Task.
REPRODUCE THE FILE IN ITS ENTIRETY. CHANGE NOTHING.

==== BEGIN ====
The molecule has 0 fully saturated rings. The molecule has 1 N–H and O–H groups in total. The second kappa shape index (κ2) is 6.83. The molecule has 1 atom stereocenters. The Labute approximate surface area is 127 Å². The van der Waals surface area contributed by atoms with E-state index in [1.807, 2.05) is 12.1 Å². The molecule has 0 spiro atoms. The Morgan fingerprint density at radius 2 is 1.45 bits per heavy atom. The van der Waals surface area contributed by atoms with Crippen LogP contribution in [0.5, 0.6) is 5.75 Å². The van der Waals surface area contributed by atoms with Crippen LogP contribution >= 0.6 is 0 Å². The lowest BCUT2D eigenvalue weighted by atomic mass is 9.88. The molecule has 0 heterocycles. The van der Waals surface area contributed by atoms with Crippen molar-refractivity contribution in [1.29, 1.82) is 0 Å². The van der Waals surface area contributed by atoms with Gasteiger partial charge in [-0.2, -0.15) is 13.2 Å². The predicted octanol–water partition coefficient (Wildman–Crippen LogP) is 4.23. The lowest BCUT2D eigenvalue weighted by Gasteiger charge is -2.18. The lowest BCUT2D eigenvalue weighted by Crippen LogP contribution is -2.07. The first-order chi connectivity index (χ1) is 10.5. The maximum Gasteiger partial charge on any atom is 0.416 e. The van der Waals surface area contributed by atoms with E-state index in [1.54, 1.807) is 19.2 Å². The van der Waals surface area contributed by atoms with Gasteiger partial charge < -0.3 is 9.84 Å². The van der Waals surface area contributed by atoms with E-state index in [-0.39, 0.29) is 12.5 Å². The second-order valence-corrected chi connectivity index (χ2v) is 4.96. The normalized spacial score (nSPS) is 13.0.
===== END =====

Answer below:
The molecule has 0 fully saturated rings. The molecule has 1 N–H and O–H groups in total. The second kappa shape index (κ2) is 6.83. The molecule has 1 atom stereocenters. The Labute approximate surface area is 127 Å². The van der Waals surface area contributed by atoms with E-state index in [1.807, 2.05) is 12.1 Å². The molecule has 0 spiro atoms. The Morgan fingerprint density at radius 2 is 1.45 bits per heavy atom. The van der Waals surface area contributed by atoms with Crippen LogP contribution in [0.5, 0.6) is 5.75 Å². The van der Waals surface area contributed by atoms with Crippen LogP contribution >= 0.6 is 0 Å². The lowest BCUT2D eigenvalue weighted by atomic mass is 9.88. The molecule has 0 heterocycles. The van der Waals surface area contributed by atoms with Crippen molar-refractivity contribution in [1.29, 1.82) is 0 Å². The van der Waals surface area contributed by atoms with Gasteiger partial charge in [-0.2, -0.15) is 13.2 Å². The predicted octanol–water partition coefficient (Wildman–Crippen LogP) is 4.23. The lowest BCUT2D eigenvalue weighted by Gasteiger charge is -2.18. The lowest BCUT2D eigenvalue weighted by Crippen LogP contribution is -2.07. The first-order chi connectivity index (χ1) is 10.5. The maximum Gasteiger partial charge on any atom is 0.416 e. The van der Waals surface area contributed by atoms with E-state index in [1.54, 1.807) is 19.2 Å². The van der Waals surface area contributed by atoms with Gasteiger partial charge < -0.3 is 9.84 Å². The van der Waals surface area contributed by atoms with E-state index in [-0.39, 0.29) is 12.5 Å². The second-order valence-corrected chi connectivity index (χ2v) is 4.96. The normalized spacial score (nSPS) is 13.0.